Mercury Athletic Case Essay

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Executive Summary The footwear industry is highly competitive industry with fairly stable profit margins. Active Gear is a profitable firm in the industry; however Active Gear is a smaller firm than many other competitors and its small size is becoming a competitive disadvantage. The rise of large retailers has also endangered Active Gear’s growth. Mercury Athletic Footwear designs and distributes athletic and casual footwear dominantly to the youth market. Mercury competes in four main product lines: men’s and women’s athletic and casual footwear. Men’s athletic footwear is the leading product for Mercury Athletic. Women’s casual footwear is Mercury’s worst performing product and post-acquisition the line may be discontinued by Active …show more content…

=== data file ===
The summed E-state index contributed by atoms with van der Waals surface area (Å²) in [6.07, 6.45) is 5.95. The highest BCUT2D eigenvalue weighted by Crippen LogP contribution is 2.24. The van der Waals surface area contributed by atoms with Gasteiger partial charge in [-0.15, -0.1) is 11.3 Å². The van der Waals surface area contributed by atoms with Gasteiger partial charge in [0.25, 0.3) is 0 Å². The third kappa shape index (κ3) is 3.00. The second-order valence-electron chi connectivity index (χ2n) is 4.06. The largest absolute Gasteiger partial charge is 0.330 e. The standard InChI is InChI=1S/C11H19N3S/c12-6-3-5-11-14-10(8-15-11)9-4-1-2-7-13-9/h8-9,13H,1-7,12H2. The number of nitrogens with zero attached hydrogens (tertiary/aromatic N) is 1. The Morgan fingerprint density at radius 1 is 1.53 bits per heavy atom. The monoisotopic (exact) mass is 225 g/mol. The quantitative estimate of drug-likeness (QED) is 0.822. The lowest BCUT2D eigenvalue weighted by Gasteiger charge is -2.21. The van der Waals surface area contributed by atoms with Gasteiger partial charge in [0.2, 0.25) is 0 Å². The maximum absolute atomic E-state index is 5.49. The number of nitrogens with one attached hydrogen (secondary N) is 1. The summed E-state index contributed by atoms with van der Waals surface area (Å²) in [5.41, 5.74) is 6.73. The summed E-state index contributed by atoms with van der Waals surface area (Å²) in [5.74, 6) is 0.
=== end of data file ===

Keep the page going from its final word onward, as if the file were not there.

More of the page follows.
The free cash flows are demonstrated in the chart below: The next step was to determine the cost of debt and cost of equity. Case assumptions made by Liedtke of a 40% corporate tax rate, 6% estimated cost of debt, and 20% leverage were used in calculating the cost of debt. The cost of debt was determined to be 3.6% (= Debt*(1-Tax Rate). The cost equity was determined using the CAPM approach. Looking at the last 78 years, the historical S&P market returns would suggest using a 10.5% to 11.0% rate to project future returns. The average industry revenue growth rate in footwear is 10%. However, to be more conservative, a market return rate of 8% was used. The risk free rate was determined to be 4.69% using the 10 year US Treasury Bills yield given in the case footnotes on page 7 of the case. This results in a market risk premium of 3.31%. The cost of equity was determined to be 12.80% (Risk free rate + Beta x Market Risk Premium) (See Exhibit 1). The cost of equity and debt was used to calculate an estimate of Mercury’s Working Assumption Cost of Capital (WACC) to discount the free cash flows. Applying the cost of equity with the cost of debt resulted in a WACC of 10.67% (See Exhibit 1). Using the discounted rate of 10.67% results in the present value of cash flows of the acquisition is $59,440,000 (See Exhibit 1). Typically its assumed businesses will continue on in perpetuity unless information

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